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What is informed consent?

| May 4, 2021 | Medical Malpractice |

Medical professionals have gone through extensive schooling and training to provide them with the knowledge and experience to treat patients. However, patients still have the right to decide what happens to their bodies. Legally, doctors are required to get informed consent from their patients before they proceed with treatment. Informed consent is different from consent in that it requires more than just a ‘yes’ from the patient. Informed consent requires patients to have a certain level of understanding of the treatment before agreeing to it.

Implied consent is often assumed when it comes to physical exams and other less invasive procedures, but generally, explicit consent would be required for any invasive test or treatment. However, in emergency situations or in situations involving an incompetent patient (patient without capacity to make a decision), informed consent may not be required.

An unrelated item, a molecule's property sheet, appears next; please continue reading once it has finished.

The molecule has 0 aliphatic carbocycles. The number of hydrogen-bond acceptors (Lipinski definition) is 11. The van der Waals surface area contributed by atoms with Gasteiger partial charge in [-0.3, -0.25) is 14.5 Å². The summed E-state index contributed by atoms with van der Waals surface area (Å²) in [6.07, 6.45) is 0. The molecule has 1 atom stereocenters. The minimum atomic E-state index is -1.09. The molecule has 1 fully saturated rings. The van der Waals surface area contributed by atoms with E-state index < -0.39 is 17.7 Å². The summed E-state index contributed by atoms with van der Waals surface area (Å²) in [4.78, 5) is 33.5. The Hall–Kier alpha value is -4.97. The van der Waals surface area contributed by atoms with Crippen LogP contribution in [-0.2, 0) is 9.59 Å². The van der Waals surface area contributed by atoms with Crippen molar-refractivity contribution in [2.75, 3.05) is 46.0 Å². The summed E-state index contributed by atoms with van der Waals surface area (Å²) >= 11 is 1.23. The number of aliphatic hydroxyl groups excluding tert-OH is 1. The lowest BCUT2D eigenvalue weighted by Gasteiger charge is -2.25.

What is required for informed consent?

Pennsylvania physicians must provide patients the information that is necessary to make an informed decision about whether to consent to the surgery, procedure or treatment. Physicians often have a deeper understanding of medicine than their patients, so it is important that medical professionals provide information about the treatment in a way that patients can understand. Generally, the patient must be made aware of:

  • The diagnosis
  • The recommended course of treatment
  • Benefits and risks of the procedure/not having the procedure
  • Chances of benefits and risks occurring
  • Other alternatives (and their risks/benefits)

As a patient, you have the right to make informed decisions about your health. If a physician performs a procedure or treatment on you without your consent and caused you harm, you can file a medical malpractice claim against them. You will need to establish that you would not have consented to the procedure had you received all the necessary information. If your claim is successful, you can recover damages for any additional medical costs or pain and suffering caused by a lack of informed consent.